Lord Justice Leveson also revealed plans to invite all newspaper editors, journalists and media owners to disclose what they see as "inappropriate" practices in the industry.
The inquiry, announced by Prime Minister David Cameron last month, will examine the ethics of the press and its relationship with the public, politicians and police. Public hearings will start in September, due to report back within a year.
The process follows a flood of allegations of widespread phone hacking at the News of the World, prompting News International to shut down the Sunday tabloid earlier this month.
Lord Leveson called on the newspaper and media industries not to "close ranks" and allow him to discover the true scale of the use of phone hacking and other illegal practices.
"It may be tempting for a number of people to close ranks and suggest the problem is or was local to a small group of journalists then operating at the News of the World," he said.
"I would encourage all to take a wider picture of the public good, and help me grapple with the length, width and depth of the problem as it exists."
Last week, it was reported that Leveson had attended functions with Rupert Murdoch's son-in-law, but he said today that he would not have accepted the role if he had "the slightest doubt" about his suitability.
Rupert Murdoch, his son James and former News International chief executive Rebekah Brooks were questioned last week by MPs on the culture, media and sport select committee.
However, News International chairman James Murdoch is facing a parliamentary inquiry into whether he gave misleading evidence to MPs on the committee over a key email potentially showing that knowledge of phone hacking went beyond "one rogue reporter". Two former News International executives have said that Murdoch was "mistaken" in his statements given last Tuesday.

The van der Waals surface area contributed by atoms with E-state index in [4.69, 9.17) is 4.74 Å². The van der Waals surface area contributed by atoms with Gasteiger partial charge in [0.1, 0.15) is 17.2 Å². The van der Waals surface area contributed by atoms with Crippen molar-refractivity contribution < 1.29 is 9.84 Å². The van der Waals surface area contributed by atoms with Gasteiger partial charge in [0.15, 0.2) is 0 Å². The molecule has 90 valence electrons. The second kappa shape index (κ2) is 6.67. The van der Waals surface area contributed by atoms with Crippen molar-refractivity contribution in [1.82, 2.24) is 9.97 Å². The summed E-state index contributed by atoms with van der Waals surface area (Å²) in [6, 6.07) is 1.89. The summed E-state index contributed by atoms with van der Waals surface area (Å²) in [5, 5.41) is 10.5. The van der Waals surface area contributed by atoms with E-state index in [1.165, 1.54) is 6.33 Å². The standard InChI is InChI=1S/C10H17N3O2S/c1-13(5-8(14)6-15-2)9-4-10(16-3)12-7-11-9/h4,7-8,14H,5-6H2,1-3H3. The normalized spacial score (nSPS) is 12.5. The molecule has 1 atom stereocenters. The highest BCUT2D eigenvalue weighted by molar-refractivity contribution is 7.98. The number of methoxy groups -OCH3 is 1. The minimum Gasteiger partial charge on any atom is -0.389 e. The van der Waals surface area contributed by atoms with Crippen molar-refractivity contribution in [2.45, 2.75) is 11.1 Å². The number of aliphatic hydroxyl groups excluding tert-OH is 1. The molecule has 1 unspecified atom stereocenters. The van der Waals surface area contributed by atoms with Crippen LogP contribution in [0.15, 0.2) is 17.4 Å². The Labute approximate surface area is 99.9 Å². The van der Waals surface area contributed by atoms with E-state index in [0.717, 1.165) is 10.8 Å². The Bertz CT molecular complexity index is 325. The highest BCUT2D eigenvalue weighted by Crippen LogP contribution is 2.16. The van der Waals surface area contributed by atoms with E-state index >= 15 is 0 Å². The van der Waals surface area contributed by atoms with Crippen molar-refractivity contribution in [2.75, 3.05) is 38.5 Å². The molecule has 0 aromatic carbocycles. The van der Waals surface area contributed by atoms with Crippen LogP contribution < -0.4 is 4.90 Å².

Lord Leveson said that there "needs to be a discussion" at some point about what amounts to the public good in news reporting, and "to what extent the public interest should be taken into account and by whom".
Meanwhile, the home affairs select committee has ordered one of News International's main technology contractors to answer questions on its knowledge of the alleged deletion of emails by the newspaper publisher.
Keith Vaz, the committee chairman, has sent a letter to HCL Technologies, following allegations that the India-based firm knew about the destruction of emails potentially revealing the scale of phone hacking at News International.
Yesterday, Piers Morgan was forced to deny fresh allegations threatening to link him to the phone hacking scandal while he was editor of The Mirror.